Nationally important populations of breeding waders are present in the Outer Hebrides including Common Redshank, Dunlin, Lapwing and Ringed Plover. The islands also provide a habitat for other important species such as Corncrake, Hen Harrier, Golden Eagle and Otter. Offshore, Basking Shark and various species of whale and dolphin can be seen regularly,[18] and the remoter islands' seabird populations are of international significance. St Kilda has 60,000 Northern Gannets, amounting to 24% of the world population, 49,000 breeding pairs of Leach's Petrel, up to 90% of the European population and 136,000 pairs of Puffin and 67,000 Northern Fulmar pairs, about 30% and 13% of the respective UK totals.[19] Mingulay is an important breeding ground for Razorbills, with 9,514 pairs, 6.3% of the European population.[20]

The bumblebee Bombus jonellus var. hebridensis is endemic to the Hebrides and there are local variants of the Dark Green Fritillary and Green-veined White butterflies.[21] The St Kilda Wren (T. t. hirtensis) is a subspecies of Wren confined to St Kilda.[22]


Populated islands

The inhabited islands had a total population of 26,502 at the time of the 2001 census. The largest settlement, and the only true town in the islands, is Stornoway on Lewis,[23] which has a population of about 8,100.[24]

The Isle of Lewis and its surrounding islands belong to Ross-shire. The rest of the archipelago, including the isle of Harris, belongs to Inverness-shire.

In addition to the North Ford (Oitir Mhòr) and South Ford causeways that connect North and South Uist, Benbecula, the northern of the two Grimsays, and several other islands can are accessible by causeways and bridges. Great Bernera and Scalpay have bridge connections to Lewis and Harris respectively, Baleshare and Berneray are linked to North Uist, Eriskay to South Uist, Flodaigh, Fraoch-eilean and the southern Grimsay to Benbecula, and Vatersay to Barra by causeways.[6][25][26] This means that all the inhabited islands are now connected to at least one other island by a land transport route.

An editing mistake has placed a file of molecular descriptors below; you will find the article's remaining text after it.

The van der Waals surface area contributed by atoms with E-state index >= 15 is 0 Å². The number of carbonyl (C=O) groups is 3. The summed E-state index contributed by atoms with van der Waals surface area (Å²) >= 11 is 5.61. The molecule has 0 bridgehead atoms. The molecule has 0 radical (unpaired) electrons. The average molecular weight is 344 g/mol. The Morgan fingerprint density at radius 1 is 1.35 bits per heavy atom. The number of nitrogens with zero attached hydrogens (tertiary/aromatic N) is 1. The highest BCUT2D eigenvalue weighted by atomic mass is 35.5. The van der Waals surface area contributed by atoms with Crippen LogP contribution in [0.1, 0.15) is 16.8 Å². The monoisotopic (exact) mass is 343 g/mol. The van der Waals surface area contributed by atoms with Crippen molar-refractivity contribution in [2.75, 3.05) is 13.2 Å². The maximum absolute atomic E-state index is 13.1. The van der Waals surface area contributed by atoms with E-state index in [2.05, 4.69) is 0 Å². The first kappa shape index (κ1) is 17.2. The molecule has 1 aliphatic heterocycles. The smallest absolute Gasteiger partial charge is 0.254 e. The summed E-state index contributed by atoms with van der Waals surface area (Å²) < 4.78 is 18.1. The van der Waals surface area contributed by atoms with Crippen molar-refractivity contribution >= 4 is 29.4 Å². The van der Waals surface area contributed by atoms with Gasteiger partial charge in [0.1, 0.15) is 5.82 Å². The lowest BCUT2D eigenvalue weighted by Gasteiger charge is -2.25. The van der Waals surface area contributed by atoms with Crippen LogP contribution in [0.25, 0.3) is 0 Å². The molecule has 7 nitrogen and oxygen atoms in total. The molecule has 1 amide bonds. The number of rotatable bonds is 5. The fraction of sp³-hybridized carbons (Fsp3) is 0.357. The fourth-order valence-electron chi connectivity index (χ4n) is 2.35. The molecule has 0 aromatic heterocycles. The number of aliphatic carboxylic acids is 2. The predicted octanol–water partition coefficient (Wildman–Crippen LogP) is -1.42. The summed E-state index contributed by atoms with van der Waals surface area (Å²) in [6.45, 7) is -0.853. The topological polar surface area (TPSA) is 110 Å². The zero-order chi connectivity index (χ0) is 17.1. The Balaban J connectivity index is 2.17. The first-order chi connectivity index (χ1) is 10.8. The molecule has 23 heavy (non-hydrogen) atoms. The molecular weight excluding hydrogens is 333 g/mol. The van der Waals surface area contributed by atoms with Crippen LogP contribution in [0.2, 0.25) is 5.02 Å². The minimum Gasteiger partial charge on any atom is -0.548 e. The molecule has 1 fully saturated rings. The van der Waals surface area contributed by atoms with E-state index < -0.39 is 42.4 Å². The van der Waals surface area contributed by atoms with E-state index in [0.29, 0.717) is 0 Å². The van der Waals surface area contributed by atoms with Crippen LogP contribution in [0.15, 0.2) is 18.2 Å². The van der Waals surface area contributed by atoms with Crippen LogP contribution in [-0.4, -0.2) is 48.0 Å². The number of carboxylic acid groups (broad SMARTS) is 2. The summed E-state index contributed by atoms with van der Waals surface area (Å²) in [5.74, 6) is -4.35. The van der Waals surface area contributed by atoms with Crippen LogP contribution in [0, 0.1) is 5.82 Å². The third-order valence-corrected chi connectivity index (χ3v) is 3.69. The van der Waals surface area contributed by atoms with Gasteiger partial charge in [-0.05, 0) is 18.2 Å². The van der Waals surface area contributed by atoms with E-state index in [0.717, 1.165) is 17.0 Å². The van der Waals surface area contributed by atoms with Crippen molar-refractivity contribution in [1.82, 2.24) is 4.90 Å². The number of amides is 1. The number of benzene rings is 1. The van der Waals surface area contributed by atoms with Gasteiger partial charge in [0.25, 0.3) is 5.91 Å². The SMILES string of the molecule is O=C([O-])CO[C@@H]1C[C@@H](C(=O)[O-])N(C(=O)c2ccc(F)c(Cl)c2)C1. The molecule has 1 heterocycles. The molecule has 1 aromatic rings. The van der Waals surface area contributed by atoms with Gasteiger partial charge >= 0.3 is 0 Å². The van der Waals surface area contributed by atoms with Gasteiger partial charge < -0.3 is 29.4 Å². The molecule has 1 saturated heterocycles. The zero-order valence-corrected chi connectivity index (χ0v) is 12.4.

Lews Castle, Stornoway
Bàgh Mór, Grimsay
Island Gaelic name Norse name Population (2011)
Lewis Leòdhas Ljoðahús
Great Bernera Bearnaraigh Mòr Bjarnarøy 233
Harris Hearadh Haerri?
Berneray Beàrnaraigh 136
Scalpay Sgalpaigh Skalprøy 322
North Uist Uibhist a Tuath Ívist 1,271
Baleshare Baile Sear 49
Grimsay Griomasaigh Grimsey 201
Benbecula Beinn nam Fadhla 1,219
Grimsay (south) Griomasaigh Grimsey 19
South Uist Uibhist a Deas Ívist 1,818
Eriskay Eirisgeidh Eiriksey 133
Vatersay Bhatarsaigh Vatersey 94
Barra Barraigh 1,078
Flodaigh Flodaigh Flotey 11

Uninhabited islands

View of the Barra Isles from Heaval

There are more than fifty uninhabited islands greater in size than 99 acres in the Outer Hebrides, including the:

In common with the other main island chains of Scotland, many of the more remote islands were abandoned during the 19th and 20th centuries, in some cases after continuous habitation since the prehistoric period. More than 35 such islands have been identified in the Outer Hebrides alone.[28][Note 2]